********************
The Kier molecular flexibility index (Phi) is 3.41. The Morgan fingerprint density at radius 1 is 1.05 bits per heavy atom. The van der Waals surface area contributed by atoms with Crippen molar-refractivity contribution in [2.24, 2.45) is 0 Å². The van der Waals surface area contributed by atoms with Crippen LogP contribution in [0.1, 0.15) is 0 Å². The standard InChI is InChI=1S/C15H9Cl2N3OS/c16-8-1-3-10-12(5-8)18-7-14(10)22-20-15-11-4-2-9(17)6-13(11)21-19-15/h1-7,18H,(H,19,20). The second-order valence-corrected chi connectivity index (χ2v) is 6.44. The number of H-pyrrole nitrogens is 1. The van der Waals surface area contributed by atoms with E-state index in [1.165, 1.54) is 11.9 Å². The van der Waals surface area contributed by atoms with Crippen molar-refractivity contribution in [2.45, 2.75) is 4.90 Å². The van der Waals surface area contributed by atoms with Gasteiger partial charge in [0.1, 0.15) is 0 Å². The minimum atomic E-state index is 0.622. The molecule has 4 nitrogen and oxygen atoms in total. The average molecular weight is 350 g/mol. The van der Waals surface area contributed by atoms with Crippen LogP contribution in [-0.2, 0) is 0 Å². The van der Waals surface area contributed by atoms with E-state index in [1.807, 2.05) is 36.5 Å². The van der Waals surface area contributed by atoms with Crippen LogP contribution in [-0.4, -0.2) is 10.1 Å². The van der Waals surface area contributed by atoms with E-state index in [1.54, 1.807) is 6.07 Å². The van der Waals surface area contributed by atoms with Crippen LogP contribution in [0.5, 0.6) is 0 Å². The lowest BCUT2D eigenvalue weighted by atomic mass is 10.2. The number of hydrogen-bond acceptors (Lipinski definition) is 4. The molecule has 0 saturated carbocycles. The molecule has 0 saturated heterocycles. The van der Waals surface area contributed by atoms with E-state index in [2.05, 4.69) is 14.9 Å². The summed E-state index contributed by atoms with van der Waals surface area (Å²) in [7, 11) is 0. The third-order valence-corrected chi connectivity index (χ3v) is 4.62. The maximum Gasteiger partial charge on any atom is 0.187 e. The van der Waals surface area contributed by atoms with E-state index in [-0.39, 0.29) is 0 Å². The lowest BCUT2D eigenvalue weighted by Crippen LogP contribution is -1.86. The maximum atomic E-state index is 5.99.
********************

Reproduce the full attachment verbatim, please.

The Kier molecular flexibility index (Phi) is 3.41. The Morgan fingerprint density at radius 1 is 1.05 bits per heavy atom. The van der Waals surface area contributed by atoms with Crippen molar-refractivity contribution in [2.24, 2.45) is 0 Å². The van der Waals surface area contributed by atoms with Crippen LogP contribution in [0.1, 0.15) is 0 Å². The standard InChI is InChI=1S/C15H9Cl2N3OS/c16-8-1-3-10-12(5-8)18-7-14(10)22-20-15-11-4-2-9(17)6-13(11)21-19-15/h1-7,18H,(H,19,20). The second-order valence-corrected chi connectivity index (χ2v) is 6.44. The number of H-pyrrole nitrogens is 1. The van der Waals surface area contributed by atoms with E-state index in [1.165, 1.54) is 11.9 Å². The van der Waals surface area contributed by atoms with Crippen molar-refractivity contribution in [2.45, 2.75) is 4.90 Å². The van der Waals surface area contributed by atoms with Gasteiger partial charge in [0.1, 0.15) is 0 Å². The minimum atomic E-state index is 0.622. The molecule has 4 nitrogen and oxygen atoms in total. The average molecular weight is 350 g/mol. The van der Waals surface area contributed by atoms with Crippen LogP contribution in [-0.2, 0) is 0 Å². The van der Waals surface area contributed by atoms with E-state index in [1.807, 2.05) is 36.5 Å². The van der Waals surface area contributed by atoms with Crippen LogP contribution in [-0.4, -0.2) is 10.1 Å². The van der Waals surface area contributed by atoms with E-state index in [1.54, 1.807) is 6.07 Å². The van der Waals surface area contributed by atoms with Crippen LogP contribution in [0.5, 0.6) is 0 Å². The lowest BCUT2D eigenvalue weighted by atomic mass is 10.2. The number of hydrogen-bond acceptors (Lipinski definition) is 4. The molecule has 0 saturated carbocycles. The molecule has 0 saturated heterocycles. The van der Waals surface area contributed by atoms with E-state index in [2.05, 4.69) is 14.9 Å². The summed E-state index contributed by atoms with van der Waals surface area (Å²) in [7, 11) is 0. The third-order valence-corrected chi connectivity index (χ3v) is 4.62. The maximum Gasteiger partial charge on any atom is 0.187 e. The van der Waals surface area contributed by atoms with E-state index in [-0.39, 0.29) is 0 Å². The lowest BCUT2D eigenvalue weighted by Crippen LogP contribution is -1.86. The maximum atomic E-state index is 5.99.